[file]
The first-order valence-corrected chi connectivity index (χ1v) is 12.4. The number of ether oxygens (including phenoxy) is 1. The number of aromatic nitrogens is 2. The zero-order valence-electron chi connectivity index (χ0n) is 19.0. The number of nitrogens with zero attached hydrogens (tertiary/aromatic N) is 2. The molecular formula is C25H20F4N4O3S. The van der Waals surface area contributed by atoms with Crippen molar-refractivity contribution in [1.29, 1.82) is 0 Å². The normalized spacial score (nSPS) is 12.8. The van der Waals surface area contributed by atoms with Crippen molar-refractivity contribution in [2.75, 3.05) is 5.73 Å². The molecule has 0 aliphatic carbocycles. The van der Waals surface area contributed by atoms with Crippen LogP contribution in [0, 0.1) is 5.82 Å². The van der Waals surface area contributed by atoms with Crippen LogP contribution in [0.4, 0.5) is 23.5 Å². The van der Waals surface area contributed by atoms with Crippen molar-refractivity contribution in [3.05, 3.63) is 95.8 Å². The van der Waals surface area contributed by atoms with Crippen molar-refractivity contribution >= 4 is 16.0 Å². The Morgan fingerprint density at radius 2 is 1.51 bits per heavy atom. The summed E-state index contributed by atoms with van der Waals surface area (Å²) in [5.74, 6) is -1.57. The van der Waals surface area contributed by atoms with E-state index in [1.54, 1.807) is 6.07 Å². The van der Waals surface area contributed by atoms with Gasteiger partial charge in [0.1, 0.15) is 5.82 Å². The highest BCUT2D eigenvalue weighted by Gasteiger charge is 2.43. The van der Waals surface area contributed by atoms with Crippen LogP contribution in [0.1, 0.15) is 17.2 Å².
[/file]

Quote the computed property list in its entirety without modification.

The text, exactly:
The first-order valence-corrected chi connectivity index (χ1v) is 12.4. The number of ether oxygens (including phenoxy) is 1. The number of aromatic nitrogens is 2. The zero-order valence-electron chi connectivity index (χ0n) is 19.0. The number of nitrogens with zero attached hydrogens (tertiary/aromatic N) is 2. The molecular formula is C25H20F4N4O3S. The van der Waals surface area contributed by atoms with Crippen molar-refractivity contribution in [1.29, 1.82) is 0 Å². The normalized spacial score (nSPS) is 12.8. The van der Waals surface area contributed by atoms with Crippen molar-refractivity contribution in [2.75, 3.05) is 5.73 Å². The molecule has 0 aliphatic carbocycles. The van der Waals surface area contributed by atoms with Crippen LogP contribution in [0, 0.1) is 5.82 Å². The van der Waals surface area contributed by atoms with Crippen LogP contribution in [0.4, 0.5) is 23.5 Å². The van der Waals surface area contributed by atoms with Crippen molar-refractivity contribution in [3.05, 3.63) is 95.8 Å². The van der Waals surface area contributed by atoms with Crippen molar-refractivity contribution >= 4 is 16.0 Å². The Morgan fingerprint density at radius 2 is 1.51 bits per heavy atom. The summed E-state index contributed by atoms with van der Waals surface area (Å²) in [5.74, 6) is -1.57. The van der Waals surface area contributed by atoms with E-state index in [1.54, 1.807) is 6.07 Å². The van der Waals surface area contributed by atoms with Gasteiger partial charge in [0.1, 0.15) is 5.82 Å². The highest BCUT2D eigenvalue weighted by Gasteiger charge is 2.43. The van der Waals surface area contributed by atoms with Crippen LogP contribution in [0.1, 0.15) is 17.2 Å².